How One Woman Secretly Battled Addiction — and the Moment She Knew She Needed Help


New York-based author and attorney Lisa Smith has been clean and sober for a decade. She detailed her drug and alcohol addiction in “Girl Walks Out of a Bar,” and in an exclusive essay for Megyn Kelly TODAY, she shares the moment she knew she needed help — and the surprising reaction to her addiction from loved ones.

When I was an active alcoholic and drug addict, secrets were my stock in trade. They were the bricks in the precarious wall I built around myself. If one brick were ever to fall out, the whole wall would crash down and I would be exposed.

The glass of vodka I carefully set on my bedside table each night because I knew I wouldn’t be able to get up without it. The small glass vial of cocaine that I would need partway through my workday slipped into my lipstick case. The bottle of wine I downed alone after a convivial dinner with friends.

These were among the secrets I kept until the day I thought they were going to kill me and I decided I wanted to live.

It was pretty dark stuff for someone who looked put together, happy and successful to the rest of the world. I was a 38-year-old lawyer living in a bright apartment in New York City with a high-powered job at a large, prestigious firm. I had a great family and close friends who loved me. I was also at the tail end of a painful 10-year spiral that had taken me from party girl to full-blown alcoholic and cocaine addict. And I was terrified of being discovered.

In the throes of addiction, the devil I knew, the relentless need to drink and use drugs, felt far safer than the devil I didn’t know: admitting that I had a problem and asking for help. What would people think if they knew that before even taking my coat off after work I would gulp down half an over-sized glass of cheap Chardonnay? Or if they knew I bought cocaine with the casualness of picking up a quart of milk? I was ashamed of the way I lived. Alcoholics were the disheveled people sprawled out in subway stations. Drug addicts were scrawny tweakers wandering around Times Square. I was a smart, strong, and successful professional, at least as far as the world around me could tell. I intended to keep it that way.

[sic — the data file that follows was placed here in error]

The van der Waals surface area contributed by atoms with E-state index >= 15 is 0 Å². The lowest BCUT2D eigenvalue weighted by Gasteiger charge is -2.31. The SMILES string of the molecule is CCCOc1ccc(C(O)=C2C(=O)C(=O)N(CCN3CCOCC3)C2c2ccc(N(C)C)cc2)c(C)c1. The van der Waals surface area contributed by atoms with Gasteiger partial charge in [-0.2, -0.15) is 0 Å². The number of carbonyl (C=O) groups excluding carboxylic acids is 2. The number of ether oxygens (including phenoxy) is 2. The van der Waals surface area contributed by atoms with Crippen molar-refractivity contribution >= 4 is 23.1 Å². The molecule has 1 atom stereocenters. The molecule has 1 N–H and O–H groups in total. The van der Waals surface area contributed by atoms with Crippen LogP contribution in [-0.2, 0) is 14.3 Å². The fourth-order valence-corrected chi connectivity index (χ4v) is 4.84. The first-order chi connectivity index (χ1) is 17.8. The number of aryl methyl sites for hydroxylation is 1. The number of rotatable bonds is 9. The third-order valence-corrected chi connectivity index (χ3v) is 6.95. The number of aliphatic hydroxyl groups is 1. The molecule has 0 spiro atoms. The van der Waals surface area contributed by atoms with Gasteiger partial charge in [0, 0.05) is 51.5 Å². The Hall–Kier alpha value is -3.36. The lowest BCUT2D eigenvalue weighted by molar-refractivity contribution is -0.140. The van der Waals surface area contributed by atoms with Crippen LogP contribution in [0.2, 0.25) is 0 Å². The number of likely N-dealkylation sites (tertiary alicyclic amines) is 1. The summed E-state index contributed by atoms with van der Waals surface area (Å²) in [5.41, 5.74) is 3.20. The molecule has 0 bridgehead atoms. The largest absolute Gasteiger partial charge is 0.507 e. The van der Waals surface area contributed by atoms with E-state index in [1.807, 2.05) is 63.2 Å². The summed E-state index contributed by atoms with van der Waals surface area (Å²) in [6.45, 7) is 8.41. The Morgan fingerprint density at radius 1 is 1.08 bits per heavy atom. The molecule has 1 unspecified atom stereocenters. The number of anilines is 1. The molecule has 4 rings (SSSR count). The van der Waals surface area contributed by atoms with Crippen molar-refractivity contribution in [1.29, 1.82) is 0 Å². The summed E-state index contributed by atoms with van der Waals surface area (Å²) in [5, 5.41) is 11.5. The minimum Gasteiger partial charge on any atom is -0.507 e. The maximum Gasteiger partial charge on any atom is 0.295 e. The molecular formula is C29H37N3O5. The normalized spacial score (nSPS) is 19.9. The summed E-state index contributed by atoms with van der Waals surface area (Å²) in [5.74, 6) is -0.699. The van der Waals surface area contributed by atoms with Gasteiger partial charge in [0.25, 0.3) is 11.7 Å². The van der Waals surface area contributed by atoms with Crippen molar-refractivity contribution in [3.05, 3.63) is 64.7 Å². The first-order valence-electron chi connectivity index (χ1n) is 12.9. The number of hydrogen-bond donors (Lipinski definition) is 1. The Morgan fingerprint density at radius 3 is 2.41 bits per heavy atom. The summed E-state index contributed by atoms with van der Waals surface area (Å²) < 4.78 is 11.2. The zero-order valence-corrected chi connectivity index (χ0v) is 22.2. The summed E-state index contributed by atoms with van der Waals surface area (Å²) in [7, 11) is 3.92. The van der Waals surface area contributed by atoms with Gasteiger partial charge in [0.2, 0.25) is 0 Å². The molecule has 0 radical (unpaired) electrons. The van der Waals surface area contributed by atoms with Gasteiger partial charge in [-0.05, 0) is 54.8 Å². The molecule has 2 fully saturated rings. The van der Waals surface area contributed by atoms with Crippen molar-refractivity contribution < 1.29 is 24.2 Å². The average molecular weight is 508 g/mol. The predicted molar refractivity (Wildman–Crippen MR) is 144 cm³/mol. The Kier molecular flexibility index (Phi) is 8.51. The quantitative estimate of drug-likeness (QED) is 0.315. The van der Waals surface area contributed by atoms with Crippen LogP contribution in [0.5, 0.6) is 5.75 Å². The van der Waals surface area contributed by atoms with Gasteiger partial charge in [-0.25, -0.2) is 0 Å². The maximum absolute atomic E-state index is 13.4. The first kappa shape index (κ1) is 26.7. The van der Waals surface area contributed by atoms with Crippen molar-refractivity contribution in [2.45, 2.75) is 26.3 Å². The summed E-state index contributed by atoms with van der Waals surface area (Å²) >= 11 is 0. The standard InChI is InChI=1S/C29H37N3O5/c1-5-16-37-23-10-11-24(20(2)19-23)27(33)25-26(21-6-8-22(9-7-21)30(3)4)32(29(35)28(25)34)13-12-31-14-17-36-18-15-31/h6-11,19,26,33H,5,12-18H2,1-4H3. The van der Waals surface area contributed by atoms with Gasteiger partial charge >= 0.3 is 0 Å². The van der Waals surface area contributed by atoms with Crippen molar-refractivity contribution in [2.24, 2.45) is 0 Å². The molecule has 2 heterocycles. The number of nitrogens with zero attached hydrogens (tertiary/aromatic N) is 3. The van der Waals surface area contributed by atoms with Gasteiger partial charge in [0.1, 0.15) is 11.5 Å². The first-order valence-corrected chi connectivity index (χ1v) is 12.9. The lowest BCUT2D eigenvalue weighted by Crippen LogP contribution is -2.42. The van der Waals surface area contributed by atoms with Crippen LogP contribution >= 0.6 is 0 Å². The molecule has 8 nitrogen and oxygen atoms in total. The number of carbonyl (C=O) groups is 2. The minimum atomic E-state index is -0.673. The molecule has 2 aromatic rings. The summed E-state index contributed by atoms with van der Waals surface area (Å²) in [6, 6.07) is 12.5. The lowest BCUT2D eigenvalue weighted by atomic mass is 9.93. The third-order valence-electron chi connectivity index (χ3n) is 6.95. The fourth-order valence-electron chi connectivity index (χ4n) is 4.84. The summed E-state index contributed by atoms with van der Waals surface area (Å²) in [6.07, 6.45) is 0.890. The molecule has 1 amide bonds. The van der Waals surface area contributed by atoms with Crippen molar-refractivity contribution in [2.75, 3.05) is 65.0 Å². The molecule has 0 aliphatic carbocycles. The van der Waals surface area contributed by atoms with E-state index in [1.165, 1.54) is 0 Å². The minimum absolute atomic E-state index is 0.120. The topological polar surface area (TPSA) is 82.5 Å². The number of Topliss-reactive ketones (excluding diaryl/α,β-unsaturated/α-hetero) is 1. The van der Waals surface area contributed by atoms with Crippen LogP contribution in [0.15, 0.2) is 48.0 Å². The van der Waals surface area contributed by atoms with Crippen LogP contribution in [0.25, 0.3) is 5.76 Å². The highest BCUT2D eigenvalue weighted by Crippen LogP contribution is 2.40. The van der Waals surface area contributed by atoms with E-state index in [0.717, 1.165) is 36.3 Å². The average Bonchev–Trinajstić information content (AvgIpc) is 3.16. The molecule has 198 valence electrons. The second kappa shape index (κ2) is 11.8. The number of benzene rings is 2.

Yet on the morning of April 5, 2004, when I thought I was having a heart attack, I somehow chose to tear down my wall of secrets. In a panic, I checked myself into a detox facility at a city psychiatric hospital. I later heard that your bottom is where you stop digging. On that day the shovel was just too heavy for me to lift anymore. The moment I had so feared, revealing my secrets, had arrived. I called my parents, brother and close friends as soon as I made the arrangements to go to treatment.

Their surprise came through the phone loud and clear as I spilled out the truth of a life they had no idea I was living. One of the purposes of my secrets was protection from what I was sure those around me would say. But my assumptions couldn’t have been more wrong.

My family and friends reacted to the news of my addiction with concern, support, and sadness to learn how miserable and sick I was. I didn’t hear anger or accusations. I heard compassion and love. And despite learning that I had kept these secrets from them for so long, they have all shown up for me and held my hand as I’ve worked to get healthy.

I kept my addiction, and my recovery, a secret in my workplace even longer. Law firms can be tough places to work. Strength, dedication, and stamina are critical. After all my hard work to get there, I didn’t want the stigma that unfortunately surrounds addiction to destroy my career.

But again the reaction I received surprised me.